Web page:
string x = "john";
string y = "john";
string z = "John";

Console.WriteLine($"x == x is {x == x}");
Console.WriteLine($"x == y is {x == y}");
Console.WriteLine($"x == z is {x == z}");

Running the program gives us a mostly expected outcome.

x == x is True
x == y is True
x == z is False

The result is as expected, except for the last comparison, which results in a value of False. Why is that? In C#, string equality comparisons are direct value comparisons, which means any casing or whitespace can impact the perceived value of the variable.

Nullable Boolean Examples

While booleans are simple logical comparisons, it is essential to mention its complicated sibling bool? also known as Nullable<bool>. While booleans exist in a binary state, a bool? can have three states: null, true, and false. Sometimes, it is vital to understand a user intended one of the binary states and that you aren’t just dealing with a default state of false.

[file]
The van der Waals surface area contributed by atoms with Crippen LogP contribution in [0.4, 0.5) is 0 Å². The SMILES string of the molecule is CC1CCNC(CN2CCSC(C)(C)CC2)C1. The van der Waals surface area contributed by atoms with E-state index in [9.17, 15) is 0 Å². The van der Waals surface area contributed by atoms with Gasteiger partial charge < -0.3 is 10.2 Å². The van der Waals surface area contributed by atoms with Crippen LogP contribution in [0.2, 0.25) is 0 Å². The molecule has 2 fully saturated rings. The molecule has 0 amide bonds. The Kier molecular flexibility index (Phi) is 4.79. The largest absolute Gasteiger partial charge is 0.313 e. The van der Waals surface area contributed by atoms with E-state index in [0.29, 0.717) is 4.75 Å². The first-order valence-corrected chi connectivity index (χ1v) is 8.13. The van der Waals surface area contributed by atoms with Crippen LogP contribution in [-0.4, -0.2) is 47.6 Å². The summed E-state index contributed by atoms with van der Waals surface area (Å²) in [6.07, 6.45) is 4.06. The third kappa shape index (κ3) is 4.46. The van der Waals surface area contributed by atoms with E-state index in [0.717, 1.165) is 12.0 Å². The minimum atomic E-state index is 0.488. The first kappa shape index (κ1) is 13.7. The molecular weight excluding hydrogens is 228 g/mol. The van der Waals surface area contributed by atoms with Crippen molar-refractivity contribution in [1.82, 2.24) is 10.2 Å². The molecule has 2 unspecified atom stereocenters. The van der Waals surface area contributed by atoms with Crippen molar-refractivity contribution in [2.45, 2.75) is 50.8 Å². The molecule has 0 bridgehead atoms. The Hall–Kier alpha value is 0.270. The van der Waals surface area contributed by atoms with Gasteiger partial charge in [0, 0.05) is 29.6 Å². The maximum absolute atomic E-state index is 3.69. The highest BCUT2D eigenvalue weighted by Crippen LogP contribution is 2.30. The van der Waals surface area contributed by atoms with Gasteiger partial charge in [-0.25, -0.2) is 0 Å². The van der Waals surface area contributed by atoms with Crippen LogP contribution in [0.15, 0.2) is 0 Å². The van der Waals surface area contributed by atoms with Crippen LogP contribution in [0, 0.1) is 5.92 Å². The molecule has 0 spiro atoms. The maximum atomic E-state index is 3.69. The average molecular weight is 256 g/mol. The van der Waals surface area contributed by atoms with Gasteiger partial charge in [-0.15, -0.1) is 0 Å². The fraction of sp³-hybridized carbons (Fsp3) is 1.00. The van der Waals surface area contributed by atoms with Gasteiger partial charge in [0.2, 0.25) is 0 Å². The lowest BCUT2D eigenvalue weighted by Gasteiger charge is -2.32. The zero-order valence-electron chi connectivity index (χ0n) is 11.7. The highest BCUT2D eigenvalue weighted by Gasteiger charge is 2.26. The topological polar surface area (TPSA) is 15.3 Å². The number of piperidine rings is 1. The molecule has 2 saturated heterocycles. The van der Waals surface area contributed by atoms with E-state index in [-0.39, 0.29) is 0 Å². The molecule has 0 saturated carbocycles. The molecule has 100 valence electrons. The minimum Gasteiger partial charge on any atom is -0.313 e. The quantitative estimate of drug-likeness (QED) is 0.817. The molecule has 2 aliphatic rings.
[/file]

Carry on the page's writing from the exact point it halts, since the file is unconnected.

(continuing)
In C#, we are comfortable putting booleans in if statements. While bool? generally behave like common booleans, they can cause issues when they run up against our habits. Take the following example, which will not compile.

bool? x = null;
if (x)
{
  // do something
}

To fix this issue, you can use the GetValueOrDefault method provided by the Nullable class, or my preferred method of using the == operator.

bool? x = null;
if (x == true)
{
  // I'm happy now!
}

Basic Usage Of Equals Method

Like I mentioned above, the Equals method derives from the base object type. Changing the behavior of the method can be accomplished by any implemented class type in C#. If the implementor does not override the behavior in a new class, determining equality is done by reference. In other words, are the objects being compared occupying the same space in memory?

var x = 1;
var result = x.Equals(1);

Comparing Numeric Types With Equals

int x = 1;
decimal y = 1m;
long z = 1;

Console.WriteLine($"x equals x is {x.Equals(x)}");
Console.WriteLine($"x equals y is {x.Equals(y)}");
Console.WriteLine($"x equals z is {x.Equals(z)}");

Using the Equals method with numbers gets us a confusing result.

x equals x is True